Enter your mobile number or email address below and we'll send you a link to download the free Kindle App. Then you can start reading Kindle books on your smartphone, tablet, or computer - no Kindle device required.
To get the free app, enter your mobile phone number.
The Women Jefferson Loved Hardcover – October 26, 2010
Rare Books by Legendary Authors
Discover collectible books by legendary authors on AbeBooks, an Amazon Company. Learn More on AbeBooks.com.
Customers who bought this item also bought
Customers who viewed this item also viewed
From Publishers Weekly
Scharff (Home Lands: How Women Made the West) doesn't shy from controversy in this account of five women who greatly impacted Thomas Jefferson's life and career. Jefferson's mother Jane was born into privilege and mismanaged her estate her entire life. But she was educated and motivated, and passed along a "sense of duty, respect for learning, and enjoyment of the fine things of life" to her children. Jefferson's wife, the widower Martha Wayles, was a strong woman who endured one tragedy after another; Jefferson described their 10 year marriage as "unchequered happiness." Martha was the half-sister and owner of Sally Hemings, the youngest of a family of slaves she inherited from her father. Scharff cites Hemings's son in writing that Sally's "coming of age" in her late teens was linked directly to her "becoming the mistress-or to use Madison Hemings's word, concubine-of Thomas Jefferson," who was thirty years her senior. Jefferson's fiercely devoted daughters, Patsy and Polly, denounced rumors of the affair and round out the cast of characters who populate Scharff's fascinating study. Writing with precision, control, and a delicate lyricism, Scharff unearths not only five important figures but also a society facing epic shifts. Photos.
(c) Copyright PWxyz, LLC. All rights reserved.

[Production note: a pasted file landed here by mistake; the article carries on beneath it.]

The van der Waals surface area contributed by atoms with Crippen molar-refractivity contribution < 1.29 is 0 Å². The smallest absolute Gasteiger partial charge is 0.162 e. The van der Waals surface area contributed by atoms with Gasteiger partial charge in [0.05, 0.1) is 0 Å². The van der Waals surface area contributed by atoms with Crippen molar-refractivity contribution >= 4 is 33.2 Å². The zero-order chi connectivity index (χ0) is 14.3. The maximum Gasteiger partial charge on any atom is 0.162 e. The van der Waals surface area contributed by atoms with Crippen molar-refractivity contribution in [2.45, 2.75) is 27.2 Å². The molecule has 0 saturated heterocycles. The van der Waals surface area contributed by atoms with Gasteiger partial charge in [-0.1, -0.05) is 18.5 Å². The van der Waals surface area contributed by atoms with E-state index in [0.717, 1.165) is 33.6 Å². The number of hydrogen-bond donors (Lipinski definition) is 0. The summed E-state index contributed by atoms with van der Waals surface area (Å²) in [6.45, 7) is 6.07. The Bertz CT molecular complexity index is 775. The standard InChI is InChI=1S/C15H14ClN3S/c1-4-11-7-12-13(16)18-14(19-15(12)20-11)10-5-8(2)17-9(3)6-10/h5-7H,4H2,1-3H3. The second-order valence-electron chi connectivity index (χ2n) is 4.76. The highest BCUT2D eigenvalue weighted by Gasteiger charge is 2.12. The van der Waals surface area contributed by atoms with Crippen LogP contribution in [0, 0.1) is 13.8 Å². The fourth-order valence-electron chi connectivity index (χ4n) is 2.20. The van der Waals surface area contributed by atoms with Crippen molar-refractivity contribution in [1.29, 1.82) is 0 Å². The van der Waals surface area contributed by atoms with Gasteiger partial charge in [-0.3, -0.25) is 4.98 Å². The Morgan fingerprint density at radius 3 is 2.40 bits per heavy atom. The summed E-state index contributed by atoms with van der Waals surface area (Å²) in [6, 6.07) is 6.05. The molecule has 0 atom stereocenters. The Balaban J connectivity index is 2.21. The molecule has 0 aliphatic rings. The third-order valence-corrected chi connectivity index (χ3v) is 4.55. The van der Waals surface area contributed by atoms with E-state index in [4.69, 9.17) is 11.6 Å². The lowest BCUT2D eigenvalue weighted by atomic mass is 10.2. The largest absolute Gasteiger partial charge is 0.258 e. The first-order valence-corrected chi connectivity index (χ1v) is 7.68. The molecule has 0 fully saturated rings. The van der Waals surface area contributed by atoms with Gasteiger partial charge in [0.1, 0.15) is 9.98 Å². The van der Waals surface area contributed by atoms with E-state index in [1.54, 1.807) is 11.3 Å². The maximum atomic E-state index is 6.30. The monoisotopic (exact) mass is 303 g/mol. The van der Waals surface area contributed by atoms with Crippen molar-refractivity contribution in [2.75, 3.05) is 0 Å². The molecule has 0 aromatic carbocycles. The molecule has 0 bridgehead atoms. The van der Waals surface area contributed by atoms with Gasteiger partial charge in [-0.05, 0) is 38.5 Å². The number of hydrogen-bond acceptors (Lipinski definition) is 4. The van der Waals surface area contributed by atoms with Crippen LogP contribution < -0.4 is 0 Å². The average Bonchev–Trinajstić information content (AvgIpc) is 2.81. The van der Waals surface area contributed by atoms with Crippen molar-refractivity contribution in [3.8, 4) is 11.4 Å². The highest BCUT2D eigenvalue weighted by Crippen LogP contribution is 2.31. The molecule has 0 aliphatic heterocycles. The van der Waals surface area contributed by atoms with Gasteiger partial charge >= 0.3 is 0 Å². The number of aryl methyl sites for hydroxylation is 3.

According to historian Scharff, Thomas Jefferson’s “most closely guarded secrets, the most fiercely maintained silences, all had to do with the women he loved.” It stands to reason that in order to fully understand a man as tremendously gifted and as deeply flawed as Thomas Jefferson, one must also understand and appreciate the women who collectively formed the foundation of his life and shaped the nature of his legacy. Although Jefferson’s mother, daughters, granddaughters, wife, and enslaved mistress were all fascinating women who played distinct roles in his life and legend, they were also creatures of their time and place, living, enduring, and playing by the rules of a patriarchal, male-dominated society. By studying these women Scharff not only opens a window to the heart and soul of one of our nation’s founders but also resurrects their own contributions to our nation’s history. --Margaret Flanagan
Browse award-winning titles. See more
If you are a seller for this product, would you like to suggest updates through seller support?
Top customer reviews
The author seems to have a mean-spirited, anti-Jefferson agenda, insinuating less than noble motives for his every action. She quotes from letters, then gives her "spin" on what the quotes mean; more often than not, her interpretation is one that casts a shadow of suspicion that in my mind is not warranted by the objective evidence. I agree with previous reviewers who have said that this book should be considered historical fiction.
It is difficult to track the large cast of characters, especially since so many of them have the same first names. The characterizations of Thomas Jefferson offered new insignt into how he fared as husband, father, slave owner. The women in the pre-Revolutionary and post-Revolutionary eras had hard lives indeed, with frequent child bearing, frequent loss of children, and hard physical work.